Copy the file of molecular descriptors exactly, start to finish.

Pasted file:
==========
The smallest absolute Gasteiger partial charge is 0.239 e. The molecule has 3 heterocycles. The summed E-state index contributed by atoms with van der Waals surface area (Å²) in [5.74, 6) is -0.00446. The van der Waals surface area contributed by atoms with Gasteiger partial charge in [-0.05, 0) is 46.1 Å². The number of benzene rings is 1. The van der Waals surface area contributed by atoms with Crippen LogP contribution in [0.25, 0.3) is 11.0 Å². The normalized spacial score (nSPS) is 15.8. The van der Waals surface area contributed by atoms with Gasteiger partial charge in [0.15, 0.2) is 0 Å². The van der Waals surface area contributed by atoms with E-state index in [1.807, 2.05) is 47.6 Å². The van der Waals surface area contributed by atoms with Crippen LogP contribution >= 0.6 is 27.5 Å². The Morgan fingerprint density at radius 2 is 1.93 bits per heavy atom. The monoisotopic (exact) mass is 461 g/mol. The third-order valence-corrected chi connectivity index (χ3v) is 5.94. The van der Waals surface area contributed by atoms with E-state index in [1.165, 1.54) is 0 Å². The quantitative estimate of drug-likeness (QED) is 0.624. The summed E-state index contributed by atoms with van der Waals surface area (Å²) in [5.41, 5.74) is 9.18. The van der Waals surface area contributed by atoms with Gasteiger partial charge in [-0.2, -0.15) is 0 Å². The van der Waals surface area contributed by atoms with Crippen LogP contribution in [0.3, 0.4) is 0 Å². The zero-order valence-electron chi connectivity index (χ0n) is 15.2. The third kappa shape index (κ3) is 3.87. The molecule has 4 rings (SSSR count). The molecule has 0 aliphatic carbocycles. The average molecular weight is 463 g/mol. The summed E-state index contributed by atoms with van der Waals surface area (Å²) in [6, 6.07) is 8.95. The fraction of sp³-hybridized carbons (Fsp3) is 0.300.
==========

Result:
The smallest absolute Gasteiger partial charge is 0.239 e. The molecule has 3 heterocycles. The summed E-state index contributed by atoms with van der Waals surface area (Å²) in [5.74, 6) is -0.00446. The van der Waals surface area contributed by atoms with Gasteiger partial charge in [-0.05, 0) is 46.1 Å². The number of benzene rings is 1. The van der Waals surface area contributed by atoms with Crippen LogP contribution in [0.25, 0.3) is 11.0 Å². The normalized spacial score (nSPS) is 15.8. The van der Waals surface area contributed by atoms with Gasteiger partial charge in [0.15, 0.2) is 0 Å². The van der Waals surface area contributed by atoms with E-state index in [1.807, 2.05) is 47.6 Å². The van der Waals surface area contributed by atoms with Crippen LogP contribution >= 0.6 is 27.5 Å². The Morgan fingerprint density at radius 2 is 1.93 bits per heavy atom. The monoisotopic (exact) mass is 461 g/mol. The third-order valence-corrected chi connectivity index (χ3v) is 5.94. The van der Waals surface area contributed by atoms with E-state index in [1.165, 1.54) is 0 Å². The quantitative estimate of drug-likeness (QED) is 0.624. The summed E-state index contributed by atoms with van der Waals surface area (Å²) in [5.41, 5.74) is 9.18. The van der Waals surface area contributed by atoms with Gasteiger partial charge in [-0.2, -0.15) is 0 Å². The van der Waals surface area contributed by atoms with Crippen LogP contribution in [0.3, 0.4) is 0 Å². The zero-order valence-electron chi connectivity index (χ0n) is 15.2. The third kappa shape index (κ3) is 3.87. The molecule has 4 rings (SSSR count). The molecule has 0 aliphatic carbocycles. The average molecular weight is 463 g/mol. The summed E-state index contributed by atoms with van der Waals surface area (Å²) in [6, 6.07) is 8.95. The fraction of sp³-hybridized carbons (Fsp3) is 0.300.